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    South Korea Says New Missile Can Hit Any Target in North

    In an undated photo, the South Korean Defense Ministry shows the test-launch of a new South Korean ballistic missile at an undisclosed location in South Korea. South Korea unveiled new cruise missiles it says are capable of hitting any target in North Kor
    In an undated photo, the South Korean Defense Ministry shows the test-launch of a new South Korean ballistic missile at an undisclosed location in South Korea. South Korea unveiled new cruise missiles it says are capable of hitting any target in North Kor

    South Korea is deploying a new cruise missile capable of hitting targets anywhere in North Korea.

    South Korea, new arsenal

    South Korea, simultaneous to releasing a video showing its new cruise missile destroying a target, is vowing to “firmly and thoroughly retaliate” if North Korea conducts further provocations.

    South Korean army Major General Shin Won-sik, briefing domestic defense reporters at the ministry, took a tough posture in view of North Korea's recent activities.

    The general says the new missile has a range of more than 1,000 kilometers and can immediately strike anywhere in North Korea.

    The deployment announcement comes less than a week after North Korea tried to launch what Seoul and Washington characterize as a Taepodong-2 long-range missile.

    Pyongyang says its failed launch was a peaceful attempt to place an earth observation satellite into orbit.

    General Shin did not name the newly deployed missile. Analysts say it is the surface-to-surface Hyunmu 3C (also referred to as the Chollyong), reputed to be able to strike a target with two meters accuracy while carrying a 450-kilogram warhead.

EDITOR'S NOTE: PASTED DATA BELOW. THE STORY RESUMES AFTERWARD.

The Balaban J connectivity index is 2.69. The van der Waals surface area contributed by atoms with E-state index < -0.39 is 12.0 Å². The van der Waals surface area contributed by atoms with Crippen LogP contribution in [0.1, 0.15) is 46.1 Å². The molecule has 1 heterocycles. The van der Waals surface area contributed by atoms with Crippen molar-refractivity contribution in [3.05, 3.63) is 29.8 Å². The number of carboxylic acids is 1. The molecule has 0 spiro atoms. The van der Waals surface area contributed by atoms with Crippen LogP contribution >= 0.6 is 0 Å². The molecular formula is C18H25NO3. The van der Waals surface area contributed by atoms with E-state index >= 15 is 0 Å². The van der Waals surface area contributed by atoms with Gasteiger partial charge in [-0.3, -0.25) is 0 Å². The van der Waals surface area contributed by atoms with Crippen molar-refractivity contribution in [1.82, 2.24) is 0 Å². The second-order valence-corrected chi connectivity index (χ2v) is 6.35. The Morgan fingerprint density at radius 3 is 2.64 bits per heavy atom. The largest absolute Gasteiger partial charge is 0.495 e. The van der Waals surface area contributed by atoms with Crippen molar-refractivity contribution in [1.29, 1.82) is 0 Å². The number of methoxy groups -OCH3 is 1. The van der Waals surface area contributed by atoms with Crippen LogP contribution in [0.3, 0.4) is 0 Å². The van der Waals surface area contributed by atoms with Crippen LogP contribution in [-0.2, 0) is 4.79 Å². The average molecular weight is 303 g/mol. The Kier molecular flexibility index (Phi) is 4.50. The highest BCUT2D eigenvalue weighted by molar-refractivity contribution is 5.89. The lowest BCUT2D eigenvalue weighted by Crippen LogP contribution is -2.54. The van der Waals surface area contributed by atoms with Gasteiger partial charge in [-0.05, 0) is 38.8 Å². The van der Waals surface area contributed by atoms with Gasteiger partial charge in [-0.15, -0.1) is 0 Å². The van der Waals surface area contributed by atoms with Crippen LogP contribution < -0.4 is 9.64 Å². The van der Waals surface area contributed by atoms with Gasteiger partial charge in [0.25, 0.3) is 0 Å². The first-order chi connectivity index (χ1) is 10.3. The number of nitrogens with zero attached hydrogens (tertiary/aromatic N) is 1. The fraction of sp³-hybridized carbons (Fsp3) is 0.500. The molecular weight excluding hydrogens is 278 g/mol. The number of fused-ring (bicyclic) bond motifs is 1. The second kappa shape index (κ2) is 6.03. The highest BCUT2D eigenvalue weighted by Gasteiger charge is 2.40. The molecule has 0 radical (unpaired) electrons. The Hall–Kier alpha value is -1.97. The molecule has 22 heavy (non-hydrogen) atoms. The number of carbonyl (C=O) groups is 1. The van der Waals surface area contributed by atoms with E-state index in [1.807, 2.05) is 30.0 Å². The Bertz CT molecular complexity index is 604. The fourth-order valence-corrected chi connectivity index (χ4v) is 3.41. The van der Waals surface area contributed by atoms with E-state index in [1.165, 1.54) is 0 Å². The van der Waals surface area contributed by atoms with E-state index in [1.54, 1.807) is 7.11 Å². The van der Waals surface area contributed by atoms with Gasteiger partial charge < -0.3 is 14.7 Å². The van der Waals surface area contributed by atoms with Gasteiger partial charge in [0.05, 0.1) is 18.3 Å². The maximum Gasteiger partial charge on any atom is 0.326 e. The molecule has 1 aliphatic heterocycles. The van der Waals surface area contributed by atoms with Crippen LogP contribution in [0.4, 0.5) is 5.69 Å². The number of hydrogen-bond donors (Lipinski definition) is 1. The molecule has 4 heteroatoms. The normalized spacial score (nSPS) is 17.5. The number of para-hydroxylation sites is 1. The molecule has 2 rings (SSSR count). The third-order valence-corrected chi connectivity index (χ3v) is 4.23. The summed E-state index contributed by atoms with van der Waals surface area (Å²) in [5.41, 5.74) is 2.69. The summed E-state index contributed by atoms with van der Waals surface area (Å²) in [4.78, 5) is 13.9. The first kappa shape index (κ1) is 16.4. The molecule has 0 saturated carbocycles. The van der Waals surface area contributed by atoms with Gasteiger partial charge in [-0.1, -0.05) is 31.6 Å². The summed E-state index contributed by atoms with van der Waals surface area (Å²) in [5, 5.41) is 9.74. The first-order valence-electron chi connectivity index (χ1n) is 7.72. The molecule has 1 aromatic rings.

New ballistic missile unvieled

    The general also announced the South Korean military has deployed a new tactical ballistic missile with a range of 300 kilometers.

    Professor Kim Yeon-su, at the National Defense University in Seoul says the cruise missile is precise but slow, making it susceptible to being intercepted.

    The professor says having this type of advanced cruise missiles, able to target anywhere in North Korea, means South Korea has partly achieved an ability to defend itself.

    The United States maintains more than 28,000 uniformed personnel in South Korea and includes the country under its nuclear weapons umbrella.

    South Korea is bound by an agreement with the United States to limit its ballistic missiles to a range of 300 kilometers, but slower, surface-skimming cruise weapons are exempt from the agreement.

    Defense and intelligence officials here and in Washington say they expect North Korea to conduct a third underground nuclear test sometime this year.

    Earlier this month, South Korean officials released satellite photos showing new activity at North Korea's nuclear test site.

    Pyongyang followed two previous failed long-range missile launches, in 2006 and 2009, with nuclear tests.

    More provocation to follow

    Former CIA Director Michael Hayden says he is concerned the country's new leader, Kim Jong Un, may feel pressured to follow last week's rocket launch with an additional provocative act.

    "We have seen this pattern in the past - where they have a missile launch, the rest of the world has responded, and rather than compromise and negotiate, the North has taken another provocative action. And in two instances, the provocative action has been an attempt at a nuclear test. So I fear that this is the course of action they may be on," said Hayden.

    North Korea on Wednesday again threatened - with its typical bombastic rhetoric - to wage a “sacred war to clearly annihilate the traitorous group of dogs” in the South.

    The two Koreas fought to a stalemate in a three-year civil war during the early 1950s. The United States led U.N. forces against the North, which was backed by as many as three million Chinese soldiers.

    China remains North Korea's only significant ally.

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